‘In Flanders Fields’ is the amazing story of a young soldier at war. Peering through a periscope, he sees a small robin caught helplessly in the wire. Cautiously he steps out of the trench, on to ‘No Man’s Land’, and heads towards the trapped bird…… The author and illustrator of ‘In Flanders Fields’, dedicate the book to many friends and relatives they have had, who fought in the war, which is very unique. The pictures are very unusual. Brian Harrison-Lever has used very little colour and the illustrations are very detailed. This, together with the content of the book, makes it more suitable for older students. Teachers would find this a useful book to share with their students on ANZAC Day or Remembrance Day. I enjoyed ‘In Flanders Fields’ because the story was more meaningful than many other picture books. It shows that when you care for someone, nothing can stop you. The dark, sombre colours make it easy to imagine that you are there in the real battlefield, with real soldiers, experiencing the real horror and meaningless of war. It captivates you so closing your eyes, you can see the beautiful red of the robin. It makes you want to read on and see what happens next, even though it not a very long story. The story is special because it is based on a real event; the soldiers on the Western Front during World War I.. The significance of the little red bird, makes the story very touching. It makes you wonder about whether there is any point to war, at all. subject, but the story is really touching. The title ‘In Flanders Fields’ was taken from the poem by John MaCrae. Norman Jorgenson, born in Broome, Australia, and Brian Harrison Lever, England, working together make one fantastic book.
Author Norman Jorgensen has produced an engrossing book with wide ranging appeal. The potential audience for this work is wider than the youth market. This is a delightfully old fashioned book that is successful on many levels; entertainment, cultural artifact… and the importance of relationships. Recommend this one to any independent reader wanting something that will stay with them after the covers have closed.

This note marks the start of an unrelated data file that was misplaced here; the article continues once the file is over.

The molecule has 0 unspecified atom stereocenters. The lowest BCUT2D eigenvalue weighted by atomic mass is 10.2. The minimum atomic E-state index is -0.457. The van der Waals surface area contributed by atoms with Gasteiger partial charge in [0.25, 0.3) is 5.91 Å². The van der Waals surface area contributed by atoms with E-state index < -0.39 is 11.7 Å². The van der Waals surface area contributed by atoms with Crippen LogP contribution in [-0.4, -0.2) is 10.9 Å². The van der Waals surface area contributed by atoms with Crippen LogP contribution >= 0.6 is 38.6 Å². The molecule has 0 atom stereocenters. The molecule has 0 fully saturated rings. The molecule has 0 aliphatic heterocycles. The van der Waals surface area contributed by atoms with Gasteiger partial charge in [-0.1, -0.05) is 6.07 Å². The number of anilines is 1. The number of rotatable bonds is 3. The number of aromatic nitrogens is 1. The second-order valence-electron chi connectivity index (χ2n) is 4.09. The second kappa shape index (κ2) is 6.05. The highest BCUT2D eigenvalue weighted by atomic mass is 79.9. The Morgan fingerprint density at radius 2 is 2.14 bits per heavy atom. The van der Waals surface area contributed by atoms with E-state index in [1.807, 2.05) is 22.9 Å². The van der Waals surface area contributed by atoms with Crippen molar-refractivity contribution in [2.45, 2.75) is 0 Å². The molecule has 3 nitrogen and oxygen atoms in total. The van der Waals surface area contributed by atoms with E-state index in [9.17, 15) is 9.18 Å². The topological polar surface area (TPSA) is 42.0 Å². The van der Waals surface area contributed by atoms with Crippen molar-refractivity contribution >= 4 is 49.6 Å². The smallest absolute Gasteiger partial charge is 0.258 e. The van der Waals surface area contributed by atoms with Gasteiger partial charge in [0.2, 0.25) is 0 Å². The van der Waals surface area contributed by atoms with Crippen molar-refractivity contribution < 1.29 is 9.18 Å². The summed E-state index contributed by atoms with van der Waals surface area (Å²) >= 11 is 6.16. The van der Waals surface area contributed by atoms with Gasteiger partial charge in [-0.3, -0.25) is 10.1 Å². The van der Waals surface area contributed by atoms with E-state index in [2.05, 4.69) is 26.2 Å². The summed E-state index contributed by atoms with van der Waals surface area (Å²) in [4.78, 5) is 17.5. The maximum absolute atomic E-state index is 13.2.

Not many books have me laughing throughout, but the adventures and mishaps of the two main characters in Jack’s Island are hilarious. I am not exaggerating when I say Norman Jorgensen’s latest offering to the literary world is one of the best books I have read this year. Jack’s island is a poignant look at the hardships of war, strong family morals including the occasional hiding dished out to youngsters and the importance of helping neighbors. Jorgensen’s characters are lovable and when I shared their adventures there was no doubt life was tough during the war but I felt admiration for their nobility. Even tough this is a youth novel for middle readers , it is a great read for adults as well.
I have a new favourite picture book!
This is a beautifully illustrated book, with easy transitions from the present to Viking days of glory. The inclusion of a page from Pop’s Viking book is fascinating and adds to the many layers of this wonderfully inventive book of heroes and legends.
The Last Viking is a charming book that will appeal to anyone who has an interest in Vikings, or perhaps has a fearful child.
This is such a fun book, with the illustrations and text working together perfectly to create an exciting, magical story. ****
Foley’s illustrations reflect the humour and warmth of Jorgensen’s text … The Last Viking will provide many happy hours of reading and gazing for little ones and grown-ups alike.
Norman Jorgensen’s writing and James Foley’s illustrations complement each other perfectly in this charming story about courage and imagination. As in all the best picture books, the words allow room for the cartoonish, expressive art to expand and deepen the story.